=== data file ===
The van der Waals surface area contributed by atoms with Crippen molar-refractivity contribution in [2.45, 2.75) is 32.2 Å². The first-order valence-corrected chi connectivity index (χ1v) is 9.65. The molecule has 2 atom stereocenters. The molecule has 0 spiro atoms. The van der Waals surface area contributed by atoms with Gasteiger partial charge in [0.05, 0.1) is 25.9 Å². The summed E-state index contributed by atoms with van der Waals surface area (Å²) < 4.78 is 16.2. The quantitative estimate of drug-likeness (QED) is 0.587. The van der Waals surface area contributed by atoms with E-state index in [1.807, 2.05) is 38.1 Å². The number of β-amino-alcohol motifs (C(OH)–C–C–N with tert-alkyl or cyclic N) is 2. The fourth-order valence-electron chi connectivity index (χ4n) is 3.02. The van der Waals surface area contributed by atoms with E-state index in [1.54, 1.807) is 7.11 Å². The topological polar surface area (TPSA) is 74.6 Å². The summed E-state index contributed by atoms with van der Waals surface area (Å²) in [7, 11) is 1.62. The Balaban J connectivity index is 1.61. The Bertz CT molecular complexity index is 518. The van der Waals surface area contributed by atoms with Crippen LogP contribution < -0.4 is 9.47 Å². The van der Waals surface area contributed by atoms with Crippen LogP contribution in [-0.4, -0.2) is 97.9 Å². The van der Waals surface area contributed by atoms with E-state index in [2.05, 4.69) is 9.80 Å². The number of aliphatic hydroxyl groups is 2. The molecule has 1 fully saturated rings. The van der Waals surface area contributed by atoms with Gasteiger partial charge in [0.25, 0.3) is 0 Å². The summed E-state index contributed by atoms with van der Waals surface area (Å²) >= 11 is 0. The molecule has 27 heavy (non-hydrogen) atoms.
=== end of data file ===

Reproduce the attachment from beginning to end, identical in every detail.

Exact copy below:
The van der Waals surface area contributed by atoms with Crippen molar-refractivity contribution in [2.45, 2.75) is 32.2 Å². The first-order valence-corrected chi connectivity index (χ1v) is 9.65. The molecule has 2 atom stereocenters. The molecule has 0 spiro atoms. The van der Waals surface area contributed by atoms with Gasteiger partial charge in [0.05, 0.1) is 25.9 Å². The summed E-state index contributed by atoms with van der Waals surface area (Å²) < 4.78 is 16.2. The quantitative estimate of drug-likeness (QED) is 0.587. The van der Waals surface area contributed by atoms with E-state index in [1.807, 2.05) is 38.1 Å². The number of β-amino-alcohol motifs (C(OH)–C–C–N with tert-alkyl or cyclic N) is 2. The fourth-order valence-electron chi connectivity index (χ4n) is 3.02. The van der Waals surface area contributed by atoms with E-state index in [1.54, 1.807) is 7.11 Å². The topological polar surface area (TPSA) is 74.6 Å². The summed E-state index contributed by atoms with van der Waals surface area (Å²) in [7, 11) is 1.62. The Balaban J connectivity index is 1.61. The Bertz CT molecular complexity index is 518. The van der Waals surface area contributed by atoms with Crippen LogP contribution < -0.4 is 9.47 Å². The van der Waals surface area contributed by atoms with Crippen LogP contribution in [-0.4, -0.2) is 97.9 Å². The van der Waals surface area contributed by atoms with E-state index in [2.05, 4.69) is 9.80 Å². The number of aliphatic hydroxyl groups is 2. The molecule has 1 fully saturated rings. The van der Waals surface area contributed by atoms with Gasteiger partial charge in [0.25, 0.3) is 0 Å². The summed E-state index contributed by atoms with van der Waals surface area (Å²) >= 11 is 0. The molecule has 27 heavy (non-hydrogen) atoms.